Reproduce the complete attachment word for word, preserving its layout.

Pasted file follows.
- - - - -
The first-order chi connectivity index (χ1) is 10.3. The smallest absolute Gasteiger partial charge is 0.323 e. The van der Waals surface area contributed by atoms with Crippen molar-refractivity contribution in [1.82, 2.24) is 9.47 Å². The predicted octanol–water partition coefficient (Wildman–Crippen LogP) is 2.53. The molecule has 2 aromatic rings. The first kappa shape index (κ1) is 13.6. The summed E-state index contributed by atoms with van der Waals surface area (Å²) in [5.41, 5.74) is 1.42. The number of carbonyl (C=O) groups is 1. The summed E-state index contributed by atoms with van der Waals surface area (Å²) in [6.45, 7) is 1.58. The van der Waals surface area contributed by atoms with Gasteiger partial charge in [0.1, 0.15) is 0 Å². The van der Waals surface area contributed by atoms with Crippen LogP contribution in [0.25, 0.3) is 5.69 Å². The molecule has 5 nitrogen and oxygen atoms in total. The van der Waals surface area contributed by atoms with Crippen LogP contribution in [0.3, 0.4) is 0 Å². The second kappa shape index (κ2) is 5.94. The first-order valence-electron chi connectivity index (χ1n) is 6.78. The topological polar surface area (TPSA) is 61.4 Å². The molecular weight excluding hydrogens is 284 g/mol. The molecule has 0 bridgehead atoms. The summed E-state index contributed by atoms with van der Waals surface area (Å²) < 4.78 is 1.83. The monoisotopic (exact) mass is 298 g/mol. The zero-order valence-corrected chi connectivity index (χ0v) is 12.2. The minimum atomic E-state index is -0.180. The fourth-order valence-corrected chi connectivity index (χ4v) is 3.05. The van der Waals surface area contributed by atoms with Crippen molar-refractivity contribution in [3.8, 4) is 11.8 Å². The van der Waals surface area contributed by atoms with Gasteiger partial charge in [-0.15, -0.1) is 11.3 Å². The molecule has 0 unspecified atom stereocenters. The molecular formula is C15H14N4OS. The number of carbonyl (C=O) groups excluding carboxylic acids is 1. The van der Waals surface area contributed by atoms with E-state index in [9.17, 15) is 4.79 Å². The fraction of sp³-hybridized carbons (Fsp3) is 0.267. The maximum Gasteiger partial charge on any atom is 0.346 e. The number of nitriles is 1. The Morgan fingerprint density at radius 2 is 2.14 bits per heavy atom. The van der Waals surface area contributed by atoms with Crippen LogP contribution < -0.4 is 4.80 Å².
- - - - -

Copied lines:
The first-order chi connectivity index (χ1) is 10.3. The smallest absolute Gasteiger partial charge is 0.323 e. The van der Waals surface area contributed by atoms with Crippen molar-refractivity contribution in [1.82, 2.24) is 9.47 Å². The predicted octanol–water partition coefficient (Wildman–Crippen LogP) is 2.53. The molecule has 2 aromatic rings. The first kappa shape index (κ1) is 13.6. The summed E-state index contributed by atoms with van der Waals surface area (Å²) in [5.41, 5.74) is 1.42. The number of carbonyl (C=O) groups is 1. The summed E-state index contributed by atoms with van der Waals surface area (Å²) in [6.45, 7) is 1.58. The van der Waals surface area contributed by atoms with Gasteiger partial charge in [0.1, 0.15) is 0 Å². The van der Waals surface area contributed by atoms with Crippen LogP contribution in [0.25, 0.3) is 5.69 Å². The molecule has 5 nitrogen and oxygen atoms in total. The van der Waals surface area contributed by atoms with Crippen LogP contribution in [0.3, 0.4) is 0 Å². The second kappa shape index (κ2) is 5.94. The first-order valence-electron chi connectivity index (χ1n) is 6.78. The topological polar surface area (TPSA) is 61.4 Å². The molecular weight excluding hydrogens is 284 g/mol. The molecule has 0 bridgehead atoms. The summed E-state index contributed by atoms with van der Waals surface area (Å²) < 4.78 is 1.83. The monoisotopic (exact) mass is 298 g/mol. The zero-order valence-corrected chi connectivity index (χ0v) is 12.2. The minimum atomic E-state index is -0.180. The fourth-order valence-corrected chi connectivity index (χ4v) is 3.05. The van der Waals surface area contributed by atoms with Crippen molar-refractivity contribution in [3.8, 4) is 11.8 Å². The van der Waals surface area contributed by atoms with Gasteiger partial charge in [-0.15, -0.1) is 11.3 Å². The molecule has 0 unspecified atom stereocenters. The molecular formula is C15H14N4OS. The number of carbonyl (C=O) groups excluding carboxylic acids is 1. The van der Waals surface area contributed by atoms with E-state index in [9.17, 15) is 4.79 Å². The fraction of sp³-hybridized carbons (Fsp3) is 0.267. The maximum Gasteiger partial charge on any atom is 0.346 e. The number of nitriles is 1. The Morgan fingerprint density at radius 2 is 2.14 bits per heavy atom. The van der Waals surface area contributed by atoms with Crippen LogP contribution < -0.4 is 4.80 Å².